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Spaces of Commoning – Artistic Practices, the Making of Urban Commons and Visions of Change

Project leaders:
Anette Baldauf (IKW), Stefan Gruber (IKA)

Project team:
Annette Krauss, Vladimir Miller, Mara Verlic, Hong-Kai Wang, Moira Hille, Julia Wieger

Funded by:



WWTF | Public Spaces in Transition 2013
led by Anette Baldauf, Institute for Art Theory and Cultural Studies,
and Stefan Gruber, Institute for Art and Architecture
Duration: 1.2.2014 – 31.7.2016

In the context of major economic crises, ecological catastrophes and pervasive technological innovations, the commons have resurfaced as a key concept in the discussions of alternative economies, new social movements and the transformation of public space; the debate promises to provide new entry points for a radical repudiation of neoliberal politics and the envisioning of alternatives beyond capitalism.

The research project "Spaces of Commoning" major goal is to investigate where and how the creative insights and energies developed in and around the commons debate can contribute to challenge prevalent concepts of public space, that tend to linger in the naïve belief that the state and market work in opposition. Ironically, in the course of their vast proliferation in recent years, commons have provided not only a new entry point to anti-capitalist critique and activism, they are now also used as a force of economic growth. In other words, capital is promoting the commons in its own way. The pervasive spread of forms of secluded living, but also exclusive variations of educational, health or food commoning indicate how smoothly the alternative value systems of the commons is integrated into the workings of capitalism. Can this old idea of the commons still provide a new strategy to disrupt capitalist appropriations and ever accelerating cycles of gentrification? Can it help us to articulate and bring together the many existing struggles that currently recognize the power to challenge the mantra of capitalist accumulation and profit-driven growth?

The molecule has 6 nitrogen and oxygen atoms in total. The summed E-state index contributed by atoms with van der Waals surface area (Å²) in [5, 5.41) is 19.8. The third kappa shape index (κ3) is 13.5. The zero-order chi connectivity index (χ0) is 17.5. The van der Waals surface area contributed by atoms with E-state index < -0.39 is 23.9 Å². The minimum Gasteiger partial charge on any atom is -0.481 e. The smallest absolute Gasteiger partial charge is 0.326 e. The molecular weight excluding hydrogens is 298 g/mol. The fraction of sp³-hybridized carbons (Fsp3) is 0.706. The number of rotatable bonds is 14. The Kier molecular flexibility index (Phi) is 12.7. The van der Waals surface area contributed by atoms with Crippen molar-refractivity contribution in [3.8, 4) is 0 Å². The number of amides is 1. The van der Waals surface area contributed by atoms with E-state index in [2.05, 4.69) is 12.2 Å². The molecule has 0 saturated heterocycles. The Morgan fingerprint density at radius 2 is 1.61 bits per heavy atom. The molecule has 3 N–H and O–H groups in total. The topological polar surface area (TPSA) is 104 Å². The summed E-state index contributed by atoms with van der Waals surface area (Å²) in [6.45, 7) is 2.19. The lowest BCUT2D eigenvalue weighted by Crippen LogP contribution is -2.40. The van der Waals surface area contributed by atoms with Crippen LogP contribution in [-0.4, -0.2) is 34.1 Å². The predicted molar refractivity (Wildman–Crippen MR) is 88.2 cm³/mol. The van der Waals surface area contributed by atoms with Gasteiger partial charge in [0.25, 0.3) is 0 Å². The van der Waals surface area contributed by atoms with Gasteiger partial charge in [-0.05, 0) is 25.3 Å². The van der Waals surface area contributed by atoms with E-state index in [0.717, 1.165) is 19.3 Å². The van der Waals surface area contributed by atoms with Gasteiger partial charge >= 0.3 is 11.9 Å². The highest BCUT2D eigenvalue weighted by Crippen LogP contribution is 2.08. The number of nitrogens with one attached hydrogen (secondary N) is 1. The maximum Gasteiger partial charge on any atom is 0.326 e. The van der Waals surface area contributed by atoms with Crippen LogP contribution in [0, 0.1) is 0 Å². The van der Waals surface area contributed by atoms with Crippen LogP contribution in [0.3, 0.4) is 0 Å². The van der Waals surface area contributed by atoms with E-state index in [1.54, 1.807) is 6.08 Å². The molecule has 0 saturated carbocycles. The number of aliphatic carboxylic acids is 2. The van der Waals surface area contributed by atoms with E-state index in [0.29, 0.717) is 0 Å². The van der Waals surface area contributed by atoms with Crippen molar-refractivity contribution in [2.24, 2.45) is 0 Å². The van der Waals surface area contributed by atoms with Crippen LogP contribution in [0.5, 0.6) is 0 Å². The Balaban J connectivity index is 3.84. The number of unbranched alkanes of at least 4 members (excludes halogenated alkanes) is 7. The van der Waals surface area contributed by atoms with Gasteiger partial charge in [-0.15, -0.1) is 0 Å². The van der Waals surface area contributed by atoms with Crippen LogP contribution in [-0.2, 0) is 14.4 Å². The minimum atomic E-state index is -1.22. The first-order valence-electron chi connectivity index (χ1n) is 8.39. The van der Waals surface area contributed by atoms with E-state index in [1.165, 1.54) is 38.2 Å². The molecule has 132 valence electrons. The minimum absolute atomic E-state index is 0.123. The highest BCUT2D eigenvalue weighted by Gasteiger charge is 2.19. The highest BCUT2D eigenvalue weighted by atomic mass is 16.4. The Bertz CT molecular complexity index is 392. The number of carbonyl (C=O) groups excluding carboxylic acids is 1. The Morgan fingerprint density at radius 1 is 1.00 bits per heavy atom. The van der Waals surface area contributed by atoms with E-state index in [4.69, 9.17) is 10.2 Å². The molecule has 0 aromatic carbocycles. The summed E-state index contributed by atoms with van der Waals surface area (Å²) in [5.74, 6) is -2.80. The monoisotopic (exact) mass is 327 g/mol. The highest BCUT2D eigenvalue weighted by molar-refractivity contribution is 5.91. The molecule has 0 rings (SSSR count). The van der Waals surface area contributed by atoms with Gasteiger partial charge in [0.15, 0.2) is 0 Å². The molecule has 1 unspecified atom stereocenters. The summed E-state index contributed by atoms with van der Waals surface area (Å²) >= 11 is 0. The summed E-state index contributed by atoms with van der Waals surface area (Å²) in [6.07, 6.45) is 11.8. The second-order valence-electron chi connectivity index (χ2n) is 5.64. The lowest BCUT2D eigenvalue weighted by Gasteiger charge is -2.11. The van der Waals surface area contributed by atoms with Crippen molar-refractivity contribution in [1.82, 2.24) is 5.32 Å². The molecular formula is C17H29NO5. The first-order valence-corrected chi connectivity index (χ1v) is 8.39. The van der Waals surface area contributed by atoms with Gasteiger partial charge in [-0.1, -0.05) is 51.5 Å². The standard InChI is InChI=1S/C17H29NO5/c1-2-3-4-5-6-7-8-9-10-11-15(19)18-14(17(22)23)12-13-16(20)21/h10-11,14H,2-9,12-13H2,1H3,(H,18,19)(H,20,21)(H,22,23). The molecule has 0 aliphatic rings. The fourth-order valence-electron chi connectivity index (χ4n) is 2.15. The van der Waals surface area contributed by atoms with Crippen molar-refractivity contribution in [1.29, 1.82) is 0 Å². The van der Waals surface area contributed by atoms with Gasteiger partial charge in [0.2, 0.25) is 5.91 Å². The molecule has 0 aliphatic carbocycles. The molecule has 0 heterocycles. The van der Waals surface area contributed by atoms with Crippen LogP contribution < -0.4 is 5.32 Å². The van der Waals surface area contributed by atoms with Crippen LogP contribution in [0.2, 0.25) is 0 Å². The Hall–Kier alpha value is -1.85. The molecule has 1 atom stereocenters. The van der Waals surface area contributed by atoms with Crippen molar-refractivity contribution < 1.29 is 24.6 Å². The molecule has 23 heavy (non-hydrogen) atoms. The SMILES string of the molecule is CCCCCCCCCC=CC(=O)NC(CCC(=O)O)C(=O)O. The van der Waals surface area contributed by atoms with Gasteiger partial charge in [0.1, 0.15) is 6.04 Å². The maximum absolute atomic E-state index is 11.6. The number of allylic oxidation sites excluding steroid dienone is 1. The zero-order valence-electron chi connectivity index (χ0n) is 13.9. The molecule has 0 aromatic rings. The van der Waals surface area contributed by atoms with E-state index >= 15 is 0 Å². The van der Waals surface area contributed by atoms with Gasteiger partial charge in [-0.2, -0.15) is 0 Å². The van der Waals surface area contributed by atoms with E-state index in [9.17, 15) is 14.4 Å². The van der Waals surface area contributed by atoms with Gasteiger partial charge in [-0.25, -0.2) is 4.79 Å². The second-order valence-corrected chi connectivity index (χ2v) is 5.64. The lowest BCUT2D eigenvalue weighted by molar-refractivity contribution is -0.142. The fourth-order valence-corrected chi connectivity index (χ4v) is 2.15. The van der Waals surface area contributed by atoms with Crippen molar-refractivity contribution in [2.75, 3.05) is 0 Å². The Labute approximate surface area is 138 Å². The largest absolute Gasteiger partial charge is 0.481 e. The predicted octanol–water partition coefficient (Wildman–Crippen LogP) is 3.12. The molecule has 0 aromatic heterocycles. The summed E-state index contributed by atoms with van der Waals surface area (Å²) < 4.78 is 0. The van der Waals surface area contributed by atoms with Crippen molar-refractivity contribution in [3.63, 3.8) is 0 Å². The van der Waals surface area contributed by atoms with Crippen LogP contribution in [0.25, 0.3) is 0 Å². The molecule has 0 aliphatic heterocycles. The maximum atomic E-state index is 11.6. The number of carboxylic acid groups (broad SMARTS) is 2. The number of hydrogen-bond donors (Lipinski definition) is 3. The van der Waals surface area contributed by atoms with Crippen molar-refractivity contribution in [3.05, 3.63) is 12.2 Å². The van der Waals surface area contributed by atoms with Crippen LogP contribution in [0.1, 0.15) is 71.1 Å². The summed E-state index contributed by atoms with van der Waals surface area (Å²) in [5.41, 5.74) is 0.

Assembling artists, urbanists, architects, cultural theorists and radical pedagogists, we will create a common space that serves as a self-reflective laboratory for the practices of commoning and a platform for discussions and exchange; we will map and investigate existing social and political practices of commoning, their preconditions and effects including underlying value systems, subjectivities and ideologies; and we will engage in an experimental de- and recomposition of the insights acquired pursuing a radical imagining of other, possible worlds and relationships.